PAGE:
Lords of the Fallen was hardly even a blip on my radar, prior to this year's Electronic Entertainment Expo, but 20 minutes of hands-on time with the next big action-RPG from Bandai Namco Games was more than enough to get me excited for the Lords of the Fallen release date.

For those as unfamiliar as I was, Lords of the Fallen is an action-RPG set in a medieval fantasy world that also serves as home to a Fallen God. Worse, your omnipotent overlord also commands a number of Lords and Generals, each of whom also control their own armies and battalions. So Lords of the Fallen isn't exactly going to be lacking in the combat department and, from the sounds of things, could very well end with your protagonist going toe-to-toe with a deity.

Lords of the Fallen Lords of the Fallen (PHOTO: Bandai Namco / CI Games)

To say the game is difficult feels like a bit of understatement. I'm pretty sure I had more luck during my first six hours playing Dark Souls 2, a time when pretty much anyone new to the franchise is dying pretty frequently, than I did during my brief hands-on time with Lords of the Fallen. The game is brutally difficult, to the point that I was actually a bit relieved when it came time to put the controller down, but what little I did manage to complete left me absolutely ravenous for more time with Lords of the Fallen.

While I wasn't given specifics about the sliver of the Lords of the Fallen campaign included in the game's E3 demo, my hands-on time seemed to pick up at some point after the game's protagonist had already partially-cleared one of Lords of the Fallen's many dungeons. For the next twenty or so minutes, I'd do my best to navigate the hallways and underground chambers that I encountered in the unidentified dungeon, but I'd be lying if I said I managed to make all that much progress.

Of course, it wasn't long before I encountered my first couple of enemies, a pair of shambling undead creatures that looked truly horrifying. Not only did the abominations move far faster than I anticipated, several of the creatures actually revived themselves after they'd been killed; an act that definitely took me by surprise during the first of what would be several attempts on the dungeon. And those lined up to try and take my life only seemed to get bigger, stronger and angrier as I made it farther and farther into the Lords of the Fallen demo.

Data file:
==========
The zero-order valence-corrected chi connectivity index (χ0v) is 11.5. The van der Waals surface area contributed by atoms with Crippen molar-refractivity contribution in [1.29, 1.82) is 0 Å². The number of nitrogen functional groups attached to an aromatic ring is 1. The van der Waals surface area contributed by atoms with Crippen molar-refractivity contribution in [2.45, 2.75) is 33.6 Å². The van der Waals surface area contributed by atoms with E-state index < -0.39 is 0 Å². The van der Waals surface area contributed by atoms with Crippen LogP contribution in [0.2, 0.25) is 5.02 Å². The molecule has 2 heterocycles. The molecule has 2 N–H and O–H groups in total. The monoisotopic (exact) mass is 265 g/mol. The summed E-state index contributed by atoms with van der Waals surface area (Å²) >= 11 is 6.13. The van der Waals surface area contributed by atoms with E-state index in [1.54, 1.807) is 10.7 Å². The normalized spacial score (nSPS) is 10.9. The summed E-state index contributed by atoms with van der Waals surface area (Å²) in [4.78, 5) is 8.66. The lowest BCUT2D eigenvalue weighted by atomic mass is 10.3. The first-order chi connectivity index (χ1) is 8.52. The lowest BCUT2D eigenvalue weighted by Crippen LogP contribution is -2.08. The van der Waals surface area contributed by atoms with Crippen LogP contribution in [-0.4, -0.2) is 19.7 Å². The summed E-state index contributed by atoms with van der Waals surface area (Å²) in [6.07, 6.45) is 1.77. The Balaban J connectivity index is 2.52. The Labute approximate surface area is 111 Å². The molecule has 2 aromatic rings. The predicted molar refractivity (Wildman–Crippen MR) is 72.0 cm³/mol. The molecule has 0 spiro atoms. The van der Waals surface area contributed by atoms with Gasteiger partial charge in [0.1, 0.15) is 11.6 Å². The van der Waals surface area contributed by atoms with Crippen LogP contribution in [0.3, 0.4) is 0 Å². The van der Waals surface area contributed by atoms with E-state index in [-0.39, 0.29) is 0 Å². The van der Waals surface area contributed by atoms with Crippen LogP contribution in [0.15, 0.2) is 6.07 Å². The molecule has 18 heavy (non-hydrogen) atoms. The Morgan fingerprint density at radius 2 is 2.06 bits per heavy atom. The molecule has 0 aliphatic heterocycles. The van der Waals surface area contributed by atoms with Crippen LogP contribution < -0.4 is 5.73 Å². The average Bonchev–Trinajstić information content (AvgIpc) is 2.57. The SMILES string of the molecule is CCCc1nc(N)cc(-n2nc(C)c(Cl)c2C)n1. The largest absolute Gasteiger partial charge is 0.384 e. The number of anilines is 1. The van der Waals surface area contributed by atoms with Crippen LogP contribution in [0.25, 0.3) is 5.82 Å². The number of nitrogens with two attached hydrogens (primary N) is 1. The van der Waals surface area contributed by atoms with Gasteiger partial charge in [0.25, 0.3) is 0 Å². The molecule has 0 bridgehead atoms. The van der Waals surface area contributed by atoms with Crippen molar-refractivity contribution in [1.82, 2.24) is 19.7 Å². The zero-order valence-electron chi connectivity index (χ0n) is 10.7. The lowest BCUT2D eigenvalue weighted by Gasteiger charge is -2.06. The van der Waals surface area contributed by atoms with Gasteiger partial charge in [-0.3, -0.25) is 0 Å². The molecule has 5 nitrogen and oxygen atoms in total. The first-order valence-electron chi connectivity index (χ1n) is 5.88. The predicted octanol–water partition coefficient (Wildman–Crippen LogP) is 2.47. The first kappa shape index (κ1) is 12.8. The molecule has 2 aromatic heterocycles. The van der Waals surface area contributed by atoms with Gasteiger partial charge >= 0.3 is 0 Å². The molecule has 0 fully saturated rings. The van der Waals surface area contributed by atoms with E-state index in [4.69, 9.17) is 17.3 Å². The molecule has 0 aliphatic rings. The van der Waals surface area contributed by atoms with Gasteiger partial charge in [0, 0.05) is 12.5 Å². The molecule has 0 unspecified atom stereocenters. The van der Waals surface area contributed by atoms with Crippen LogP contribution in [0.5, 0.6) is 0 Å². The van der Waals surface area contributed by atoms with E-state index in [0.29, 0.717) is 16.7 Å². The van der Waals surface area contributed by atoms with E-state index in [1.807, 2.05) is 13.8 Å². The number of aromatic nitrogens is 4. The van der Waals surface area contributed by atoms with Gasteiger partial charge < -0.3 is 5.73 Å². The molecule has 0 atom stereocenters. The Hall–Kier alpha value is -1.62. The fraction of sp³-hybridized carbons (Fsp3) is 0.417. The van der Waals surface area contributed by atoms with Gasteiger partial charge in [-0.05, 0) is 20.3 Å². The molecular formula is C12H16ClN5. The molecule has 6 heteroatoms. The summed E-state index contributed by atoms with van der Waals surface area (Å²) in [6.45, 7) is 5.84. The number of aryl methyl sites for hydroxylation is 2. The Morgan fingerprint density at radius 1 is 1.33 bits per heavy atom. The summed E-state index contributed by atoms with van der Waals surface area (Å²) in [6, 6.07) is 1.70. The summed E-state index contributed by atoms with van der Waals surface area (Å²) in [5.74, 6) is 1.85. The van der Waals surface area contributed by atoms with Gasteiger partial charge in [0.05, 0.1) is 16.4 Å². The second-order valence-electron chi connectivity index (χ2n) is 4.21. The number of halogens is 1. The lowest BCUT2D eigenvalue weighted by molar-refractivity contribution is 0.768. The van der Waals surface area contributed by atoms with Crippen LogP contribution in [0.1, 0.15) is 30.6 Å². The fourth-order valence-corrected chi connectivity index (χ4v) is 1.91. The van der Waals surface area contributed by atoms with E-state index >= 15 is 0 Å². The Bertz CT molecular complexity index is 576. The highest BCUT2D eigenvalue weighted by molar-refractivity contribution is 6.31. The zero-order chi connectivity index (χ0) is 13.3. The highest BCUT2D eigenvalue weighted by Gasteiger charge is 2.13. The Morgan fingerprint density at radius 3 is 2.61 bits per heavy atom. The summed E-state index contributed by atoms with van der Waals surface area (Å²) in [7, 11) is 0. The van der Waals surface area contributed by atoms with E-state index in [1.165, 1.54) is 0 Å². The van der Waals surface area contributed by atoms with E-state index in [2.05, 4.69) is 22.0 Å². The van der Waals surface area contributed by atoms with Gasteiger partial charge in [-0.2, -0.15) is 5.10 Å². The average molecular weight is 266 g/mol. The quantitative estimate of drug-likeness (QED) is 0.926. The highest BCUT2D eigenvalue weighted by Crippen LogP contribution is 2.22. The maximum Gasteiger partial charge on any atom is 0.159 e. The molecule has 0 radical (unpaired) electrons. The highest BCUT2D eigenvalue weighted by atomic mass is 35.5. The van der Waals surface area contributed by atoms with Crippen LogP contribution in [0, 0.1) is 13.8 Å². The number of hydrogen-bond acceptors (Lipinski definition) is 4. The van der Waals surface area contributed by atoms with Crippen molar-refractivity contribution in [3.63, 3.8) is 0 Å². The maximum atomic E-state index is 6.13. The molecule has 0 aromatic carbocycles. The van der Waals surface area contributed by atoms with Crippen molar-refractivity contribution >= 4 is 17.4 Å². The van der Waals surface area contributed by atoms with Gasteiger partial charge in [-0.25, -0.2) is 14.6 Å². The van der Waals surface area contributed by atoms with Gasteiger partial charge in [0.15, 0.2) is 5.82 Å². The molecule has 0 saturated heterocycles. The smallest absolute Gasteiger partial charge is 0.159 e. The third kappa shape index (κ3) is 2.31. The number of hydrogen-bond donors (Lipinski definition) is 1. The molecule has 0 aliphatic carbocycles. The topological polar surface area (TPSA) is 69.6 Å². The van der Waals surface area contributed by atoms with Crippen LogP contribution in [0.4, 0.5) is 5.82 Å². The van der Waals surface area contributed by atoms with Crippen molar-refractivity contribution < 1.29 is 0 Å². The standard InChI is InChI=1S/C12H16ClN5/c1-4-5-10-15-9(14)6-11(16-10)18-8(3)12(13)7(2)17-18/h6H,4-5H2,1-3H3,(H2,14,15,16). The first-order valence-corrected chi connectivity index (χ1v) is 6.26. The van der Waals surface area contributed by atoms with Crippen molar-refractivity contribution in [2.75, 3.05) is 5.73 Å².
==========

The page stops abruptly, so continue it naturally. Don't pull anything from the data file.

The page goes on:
Lords of the Fallen Lords of the Fallen (PHOTO: Bandai Namco / CI Games)

Though it's presumably not indicative of every dungeon in the game, the Lords of the Fallen demo included a number of lengthy corridors, forcing me to try and do battle with one or more creatures while unable to circle-strafe my enemy(s). The lack of extra space forces you to engage with the game's rather complex battle system, which sees both players and enemies regularly blocking/parrying incoming attacks, and to make creative use of your surroundings anytime the odds are stacked up against you.

Of course, not every enemy need be slain directly, either. While Lords of the Fallen does appear to take at least a couple of cues from the Souls franchise, it seems to offer a far greater variety of environmental hazards that can be used against the forces of evil. A prime example of such hazards arrived relatively early in the demonstration, when a brutish guard with a massive tower shield chased me all the way back down one of the demo's many corridors, only to plummet to his death when he attempted to follow me across the wooden covering of a pit trap.

A number of attacks in Lords of the Fallen will also inflict knockback damage, including a handful of spells that were included in the demo, giving players the ability to inflict a little extra damage if/when using an attack that pushes its target off a ledge or into a trap of some kind. And, if we're being honest, it seems like players will need to take advantage of such opportunities if they have any real desire to conquer the Lords of the Fallen campaign.

Unfortunately, that's about all I know about Lords of the Fallen at this time. According to a new fact sheet from Bandai Namco, most of the lore from the game will be discovered over the course of the Lords of the Fallen campaign, similarly to the way that players learn about Drangleic by paying especially close attention to character dialogue, item descriptions, etc. The team also says that players will be able to focus on acquiring specific classes of gear (Warrior, Rogue and Cleric) or mix-and-match items from various sets to create the build you need to get pass a specific part of the Lords of the Fallen campaign.

Fortunately, with Lords of the Fallen scheduled to debut on October 28, we shouldn't have to wait all that much longer for new information and/or gameplay footage from Bandai Namco's latest action-RPG. Let's just hope the rest of the campaign shows as much promise as the brief Lords of the Fallen gameplay demo that was available at E3 2014.

Be sure to check back with iDigitalTimes.com and follow Scott on Twitter for ongoing coverage of Lords of the Fallen as we keep a close watch on the latest action-adventure game from Bandai Namco in the months leading up to the Lords of the Fallen release date.

Have you been following development of Lords of the Fallen over the last few months? Have an idea for an environmental hazard you'd like to see included in the game? Worried that Lords of the Fallen will feel too much like a Dark Souls clone?

Let us know in the comments section!

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